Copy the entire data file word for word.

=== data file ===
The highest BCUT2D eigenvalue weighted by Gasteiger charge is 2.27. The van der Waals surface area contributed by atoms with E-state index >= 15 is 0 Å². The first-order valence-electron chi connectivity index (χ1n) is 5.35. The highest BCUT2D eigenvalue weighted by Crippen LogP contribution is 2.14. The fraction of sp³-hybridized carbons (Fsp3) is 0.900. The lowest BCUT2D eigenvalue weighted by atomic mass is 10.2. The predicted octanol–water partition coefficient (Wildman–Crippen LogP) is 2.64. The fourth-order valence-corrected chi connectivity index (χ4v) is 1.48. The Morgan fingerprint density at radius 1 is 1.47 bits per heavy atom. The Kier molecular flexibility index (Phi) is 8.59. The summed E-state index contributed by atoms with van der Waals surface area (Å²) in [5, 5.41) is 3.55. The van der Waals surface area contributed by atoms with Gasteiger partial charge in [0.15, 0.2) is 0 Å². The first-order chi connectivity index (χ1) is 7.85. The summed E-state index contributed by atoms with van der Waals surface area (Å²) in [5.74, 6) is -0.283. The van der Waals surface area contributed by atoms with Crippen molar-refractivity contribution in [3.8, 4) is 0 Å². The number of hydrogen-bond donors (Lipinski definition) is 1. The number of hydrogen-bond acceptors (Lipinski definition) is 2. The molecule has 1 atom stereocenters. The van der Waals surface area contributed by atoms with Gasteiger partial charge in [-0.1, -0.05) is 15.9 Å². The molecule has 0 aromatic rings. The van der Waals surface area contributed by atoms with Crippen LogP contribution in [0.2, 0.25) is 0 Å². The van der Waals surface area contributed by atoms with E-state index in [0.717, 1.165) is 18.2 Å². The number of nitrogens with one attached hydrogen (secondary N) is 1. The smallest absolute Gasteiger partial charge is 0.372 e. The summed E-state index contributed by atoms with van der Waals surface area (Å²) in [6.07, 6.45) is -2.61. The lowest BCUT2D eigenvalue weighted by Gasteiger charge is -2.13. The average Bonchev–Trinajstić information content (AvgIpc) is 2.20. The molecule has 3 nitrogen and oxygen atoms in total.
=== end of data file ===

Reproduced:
The highest BCUT2D eigenvalue weighted by Gasteiger charge is 2.27. The van der Waals surface area contributed by atoms with E-state index >= 15 is 0 Å². The first-order valence-electron chi connectivity index (χ1n) is 5.35. The highest BCUT2D eigenvalue weighted by Crippen LogP contribution is 2.14. The fraction of sp³-hybridized carbons (Fsp3) is 0.900. The lowest BCUT2D eigenvalue weighted by atomic mass is 10.2. The predicted octanol–water partition coefficient (Wildman–Crippen LogP) is 2.64. The fourth-order valence-corrected chi connectivity index (χ4v) is 1.48. The Morgan fingerprint density at radius 1 is 1.47 bits per heavy atom. The Kier molecular flexibility index (Phi) is 8.59. The summed E-state index contributed by atoms with van der Waals surface area (Å²) in [5, 5.41) is 3.55. The van der Waals surface area contributed by atoms with Gasteiger partial charge in [0.15, 0.2) is 0 Å². The first-order chi connectivity index (χ1) is 7.85. The summed E-state index contributed by atoms with van der Waals surface area (Å²) in [5.74, 6) is -0.283. The van der Waals surface area contributed by atoms with Crippen molar-refractivity contribution in [3.8, 4) is 0 Å². The number of hydrogen-bond donors (Lipinski definition) is 1. The number of hydrogen-bond acceptors (Lipinski definition) is 2. The molecule has 1 atom stereocenters. The van der Waals surface area contributed by atoms with Gasteiger partial charge in [-0.1, -0.05) is 15.9 Å². The molecule has 0 aromatic rings. The van der Waals surface area contributed by atoms with Crippen LogP contribution in [0.2, 0.25) is 0 Å². The van der Waals surface area contributed by atoms with E-state index in [0.717, 1.165) is 18.2 Å². The number of nitrogens with one attached hydrogen (secondary N) is 1. The smallest absolute Gasteiger partial charge is 0.372 e. The summed E-state index contributed by atoms with van der Waals surface area (Å²) in [6.07, 6.45) is -2.61. The lowest BCUT2D eigenvalue weighted by Gasteiger charge is -2.13. The average Bonchev–Trinajstić information content (AvgIpc) is 2.20. The molecule has 3 nitrogen and oxygen atoms in total.